3) Replace refined carbohydrates with complex carbohydrates.
The big mistake of the “anti-fat crusade” of the ’80s and ’90s was to believe that any carbohydrate source, even the sugars found in processed industrial foods (refined flours, added sugars), was preferable to saturated fats. This belief was unjustified, as subsequent studies have demonstrated beyond a doubt that these refined sugars promote atherosclerosis and can even triple the risk of cardiovascular mortality when consumed in large quantities. In other words, any benefit that can come from reducing saturated fat intake is immediately countered by the negative effect of refined sugars on the cardiovascular system. On the other hand, when saturated fats are replaced by complex carbohydrates (whole grains, for example), there is actually a significant decrease in the risk of cardiovascular events.
Another reason to avoid foods containing refined or added sugars is that they have low nutritional value and cause significant variations in blood glucose and insulin secretion. These metabolic disturbances promote excess weight and the development of insulin resistance and dyslipidemia, conditions that significantly increase the risk of cardiovascular events. Conversely, increased intake of complex carbohydrates in whole-grain cereals, legumes, and other vegetables helps keep blood glucose and insulin levels stable. In addition, unrefined plant foods represent an exceptional source of vitamins, minerals and antioxidant phytochemicals essential for maintaining health. Their high fibre content also allows the establishment of a diverse intestinal microbiome, whose fermentation activity generates short-chain fatty acids with anti-inflammatory and anticancer properties.
4) A high-fat low-carb diet may be beneficial for people who have disorders of carbohydrate metabolism.
In recent years, research has shown that people who have normal sugar metabolism may tolerate a higher proportion of carbohydrates, while those with glucose intolerance or insulin resistance may benefit from adopting a low-carb diet richer in fat. This seems particularly true for people with diabetes and prediabetes. For example, an Italian study of people with type 2 diabetes showed that a diet high in monounsaturated fat (42% of total calories) was more effective in reducing the accumulation of fat in the liver (a major contributor to the development of type 2 diabetes) than a diet low in fat (28% of total calories).
These benefits seem even more pronounced for the ketogenic diet, in which the consumption of carbohydrates is reduced to a minimum (<50 g per day). Studies show that in people with a metabolic syndrome, this type of diet can generate a fat loss (total and abdominal) greater than a hypocaloric diet low in fat, as well as a higher reduction of blood triglycerides and several markers of inflammation. In people with type 2 diabetes, a recent study shows that in the majority of patients, the ketogenic diet is able to reduce the levels of glycated haemoglobin (a marker of chronic hyperglycaemia) to a normal level, and this without drugs other than metformin. Even people with type 1 diabetes can benefit considerably from a ketogenic diet: a study of 316 children and adults with this disease shows that the adoption of a ketogenic diet allows an exceptional control of glycemia and the maintenance of excellent metabolic health over a 2-year period.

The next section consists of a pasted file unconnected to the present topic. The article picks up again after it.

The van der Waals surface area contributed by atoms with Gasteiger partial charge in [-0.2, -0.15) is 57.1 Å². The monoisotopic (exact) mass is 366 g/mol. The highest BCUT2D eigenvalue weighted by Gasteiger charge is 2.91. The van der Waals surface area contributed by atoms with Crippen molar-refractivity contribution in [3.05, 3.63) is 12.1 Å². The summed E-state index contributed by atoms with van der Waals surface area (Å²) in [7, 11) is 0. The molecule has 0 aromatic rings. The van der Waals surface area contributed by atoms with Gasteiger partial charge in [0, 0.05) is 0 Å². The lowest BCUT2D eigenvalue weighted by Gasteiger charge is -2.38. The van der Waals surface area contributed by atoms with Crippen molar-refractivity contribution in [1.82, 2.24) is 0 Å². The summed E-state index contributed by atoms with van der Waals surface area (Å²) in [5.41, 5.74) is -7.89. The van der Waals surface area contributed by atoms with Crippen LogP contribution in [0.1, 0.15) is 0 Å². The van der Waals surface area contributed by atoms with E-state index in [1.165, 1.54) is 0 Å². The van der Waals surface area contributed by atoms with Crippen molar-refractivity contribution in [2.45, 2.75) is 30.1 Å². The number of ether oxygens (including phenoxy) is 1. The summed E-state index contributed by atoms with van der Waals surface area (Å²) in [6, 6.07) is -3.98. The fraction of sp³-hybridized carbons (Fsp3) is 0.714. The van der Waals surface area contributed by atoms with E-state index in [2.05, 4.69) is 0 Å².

5) A low-carb or ketogenic diet does not require a high intake of proteins and fats of animal origin.
Several forms of low carbohydrate or ketogenic diets recommend a high intake of animal foods (butter, meat, charcuteries, etc.) high in saturated fats. As mentioned above, these saturated fats have several negative effects (increase of LDL, inflammation, etc.), and one can therefore question the long-term impact of this type of low-carb diet on the risk of cardiovascular disease. Moreover, a study recently published in The Lancet indicates that people who consume little carbohydrates (<40% of calories), but a lot of fat and protein of animal origin, have a significantly increased risk of premature death. For those wishing to adopt a ketogenic diet, it is therefore important to realize that it is quite possible to reduce the proportion of carbohydrates in the diet by substituting cereals and other carbohydrate sources with foods rich in unsaturated fats like vegetable oils, vegetables rich in fat (nuts, seeds, avocado, olives) as well as fatty fish.
In short, the current debate about the merits of low-fat and low-carb diets is not really relevant: for the vast majority of the population, several combinations of fat and carbohydrate make it possible to remain in good health and at low risk of chronic diseases, provided that these fats and carbohydrates come from foods of good nutritional quality. It is the overconsumption of ultra-processed foods, high in fat and refined sugars, which is responsible for the dramatic rise in food-related diseases, particularly obesity and type 2 diabetes. Restricting the consumption of these industrial foods and replacing them with “natural” foods, especially those of plant origin, remains the best way to reduce the risk of developing these diseases. On the other hand, for overweight individuals with metabolic syndrome or type 2 diabetes, currently available scientific evidence suggests that a reduction in carbohydrate intake by adopting low-carb and ketogenic diets could be beneficial.